The woman shuffled into the synagogue where the young rabbi from Nazareth was speaking. She moved around the edges, hoping not to be seen. The woman heard the conversations around her, a few comments thrown her way in pity or disgust. All she could see was the feet of those who filled the synagogue that day, or any day, in fact, for the past eighteen years. She had been year after year unable to stand upright, bent over double, and had resigned herself to her place in the pecking order of her day. She was the one who was “in the way,” uninvolved with the real happenings of importance—unseen, unheard, and, indeed, unknown. She lived in a world all her own and had learned to tune out the world around her.
Her quest for wholeness and health, her raised hopes for freedom from the slavery of anonymity and poverty, had been dashed again and again over more than a dozen-and-a-half years, probably most of her adult life.
She began to notice the feet around her backing away from her field of vision. A hush was beginning to take the place of the chatter she had heard just a moment ago. Uncertain she stood still long enough to hear the words floating above her, “Woman, come over here to me.”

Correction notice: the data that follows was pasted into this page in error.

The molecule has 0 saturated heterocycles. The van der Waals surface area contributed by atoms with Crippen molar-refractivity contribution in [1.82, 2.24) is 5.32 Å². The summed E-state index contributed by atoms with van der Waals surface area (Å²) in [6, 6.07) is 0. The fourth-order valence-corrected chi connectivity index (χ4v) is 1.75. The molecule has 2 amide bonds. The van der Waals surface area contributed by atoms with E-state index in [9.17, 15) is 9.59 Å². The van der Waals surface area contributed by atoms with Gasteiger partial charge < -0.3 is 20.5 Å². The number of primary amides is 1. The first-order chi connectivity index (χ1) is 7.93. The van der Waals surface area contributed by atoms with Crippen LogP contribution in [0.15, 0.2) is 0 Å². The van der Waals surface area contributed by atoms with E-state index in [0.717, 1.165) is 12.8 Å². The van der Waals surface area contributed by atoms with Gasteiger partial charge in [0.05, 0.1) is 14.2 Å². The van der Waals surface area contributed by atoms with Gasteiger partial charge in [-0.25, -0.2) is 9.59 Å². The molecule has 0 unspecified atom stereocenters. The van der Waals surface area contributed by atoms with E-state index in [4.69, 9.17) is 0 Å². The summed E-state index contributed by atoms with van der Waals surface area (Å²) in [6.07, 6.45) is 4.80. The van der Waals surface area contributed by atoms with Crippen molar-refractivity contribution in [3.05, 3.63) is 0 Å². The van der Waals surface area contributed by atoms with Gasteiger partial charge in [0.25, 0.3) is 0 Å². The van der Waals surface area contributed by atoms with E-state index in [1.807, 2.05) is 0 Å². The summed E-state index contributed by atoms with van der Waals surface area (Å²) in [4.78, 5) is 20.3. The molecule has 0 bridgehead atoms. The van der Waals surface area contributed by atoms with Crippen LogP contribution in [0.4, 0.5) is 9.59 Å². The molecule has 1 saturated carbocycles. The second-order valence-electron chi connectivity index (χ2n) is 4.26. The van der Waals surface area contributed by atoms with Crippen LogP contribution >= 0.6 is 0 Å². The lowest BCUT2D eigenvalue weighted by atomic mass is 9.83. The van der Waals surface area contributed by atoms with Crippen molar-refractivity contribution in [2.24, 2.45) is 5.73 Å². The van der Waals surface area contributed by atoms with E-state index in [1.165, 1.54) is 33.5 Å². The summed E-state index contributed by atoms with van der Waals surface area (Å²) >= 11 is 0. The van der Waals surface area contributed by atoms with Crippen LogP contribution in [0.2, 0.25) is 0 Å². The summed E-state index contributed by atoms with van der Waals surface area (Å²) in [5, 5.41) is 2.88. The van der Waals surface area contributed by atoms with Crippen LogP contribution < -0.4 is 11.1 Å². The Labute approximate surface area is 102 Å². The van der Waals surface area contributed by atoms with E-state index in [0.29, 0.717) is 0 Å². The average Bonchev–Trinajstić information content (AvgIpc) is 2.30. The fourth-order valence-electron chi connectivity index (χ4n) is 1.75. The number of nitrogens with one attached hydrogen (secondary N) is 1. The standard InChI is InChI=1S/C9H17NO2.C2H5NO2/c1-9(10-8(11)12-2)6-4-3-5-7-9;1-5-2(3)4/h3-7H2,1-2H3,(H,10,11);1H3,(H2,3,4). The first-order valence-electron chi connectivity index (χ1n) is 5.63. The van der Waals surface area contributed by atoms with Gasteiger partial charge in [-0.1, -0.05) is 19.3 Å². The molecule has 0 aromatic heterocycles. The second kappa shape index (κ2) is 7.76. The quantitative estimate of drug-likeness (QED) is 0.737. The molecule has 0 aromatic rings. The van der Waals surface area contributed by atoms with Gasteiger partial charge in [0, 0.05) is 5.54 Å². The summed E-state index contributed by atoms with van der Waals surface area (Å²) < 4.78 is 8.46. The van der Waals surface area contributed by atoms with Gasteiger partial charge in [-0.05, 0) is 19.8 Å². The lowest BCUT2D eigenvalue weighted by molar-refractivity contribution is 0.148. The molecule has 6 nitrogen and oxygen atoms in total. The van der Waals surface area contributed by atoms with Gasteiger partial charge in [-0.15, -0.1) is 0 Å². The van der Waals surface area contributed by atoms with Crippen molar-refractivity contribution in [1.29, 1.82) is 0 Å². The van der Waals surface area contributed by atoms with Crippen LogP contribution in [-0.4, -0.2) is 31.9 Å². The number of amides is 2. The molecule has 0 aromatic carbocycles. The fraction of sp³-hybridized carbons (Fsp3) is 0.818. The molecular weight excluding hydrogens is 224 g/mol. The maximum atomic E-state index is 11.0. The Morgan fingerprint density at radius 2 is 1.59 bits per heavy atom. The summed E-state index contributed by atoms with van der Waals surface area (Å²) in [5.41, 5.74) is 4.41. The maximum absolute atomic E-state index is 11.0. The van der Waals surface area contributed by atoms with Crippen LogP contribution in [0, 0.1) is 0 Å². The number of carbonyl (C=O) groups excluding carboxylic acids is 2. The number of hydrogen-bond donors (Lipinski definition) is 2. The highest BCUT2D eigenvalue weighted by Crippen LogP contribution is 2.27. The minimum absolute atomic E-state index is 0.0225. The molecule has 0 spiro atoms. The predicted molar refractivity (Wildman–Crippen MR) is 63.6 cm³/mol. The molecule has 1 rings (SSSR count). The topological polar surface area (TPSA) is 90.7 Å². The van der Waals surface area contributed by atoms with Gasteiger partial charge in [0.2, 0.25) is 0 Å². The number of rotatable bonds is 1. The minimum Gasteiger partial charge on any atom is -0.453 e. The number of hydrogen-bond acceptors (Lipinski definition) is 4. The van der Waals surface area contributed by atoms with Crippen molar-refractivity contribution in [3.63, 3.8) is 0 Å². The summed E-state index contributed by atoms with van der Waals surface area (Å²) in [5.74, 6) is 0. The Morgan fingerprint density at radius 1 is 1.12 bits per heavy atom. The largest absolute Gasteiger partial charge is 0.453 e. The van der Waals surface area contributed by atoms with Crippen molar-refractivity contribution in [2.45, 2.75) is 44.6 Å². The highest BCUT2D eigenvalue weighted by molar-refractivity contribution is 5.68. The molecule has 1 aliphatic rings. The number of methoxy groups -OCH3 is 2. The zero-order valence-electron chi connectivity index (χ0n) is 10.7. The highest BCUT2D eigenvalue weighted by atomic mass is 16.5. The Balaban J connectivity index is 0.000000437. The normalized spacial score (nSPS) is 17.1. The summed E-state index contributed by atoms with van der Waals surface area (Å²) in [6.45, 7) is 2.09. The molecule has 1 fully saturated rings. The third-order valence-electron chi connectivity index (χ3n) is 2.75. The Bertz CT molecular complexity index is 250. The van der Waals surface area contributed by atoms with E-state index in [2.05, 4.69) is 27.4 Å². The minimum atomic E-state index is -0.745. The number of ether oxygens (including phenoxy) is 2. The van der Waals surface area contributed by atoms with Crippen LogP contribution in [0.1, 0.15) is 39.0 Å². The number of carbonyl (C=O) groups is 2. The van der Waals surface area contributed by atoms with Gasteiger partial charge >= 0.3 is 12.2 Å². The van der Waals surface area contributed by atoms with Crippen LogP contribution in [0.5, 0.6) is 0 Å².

A stab of fear made her almost crumble to the ground, but she caught herself and slowly followed the sound of the voice. “Woman, do come here.” The voice was kind.
Now there was silence. She felt embarrassed. She couldn’t see what was happening, only the fact that she stood now alone before a voice that spoke with tenderness.
“Woman, you are freed from your disability.” Hands, gentle yet firm were laid on her, and a feeling like the crashing of waves swept over her, leaving her with a freshness and youth she couldn’t remember ever before experiencing. Slowly, she began to lift herself, to straighten herself…
Did this woman, a daughter of Abraham, see Jesus’ hands first as she lifted herself straight? Hands that were open, caring, gentle? What did she see when she looked into Jesus’ face, the first face she had seen in almost 20 years? What did she see in his eyes? Joy? Excitement? Compassion? Did Jesus’ eyes convey to her that she was the beloved of his Father? The Work of his creative Love? Jesus had bent over her to bring her back to life, as the Father had once bent over his broken world, promising a Savior. Was there in Jesus’ glance a desire to restore, to hold, to protect, to run toward her, hands out to catch wounded humanity before it collapses to the ground?
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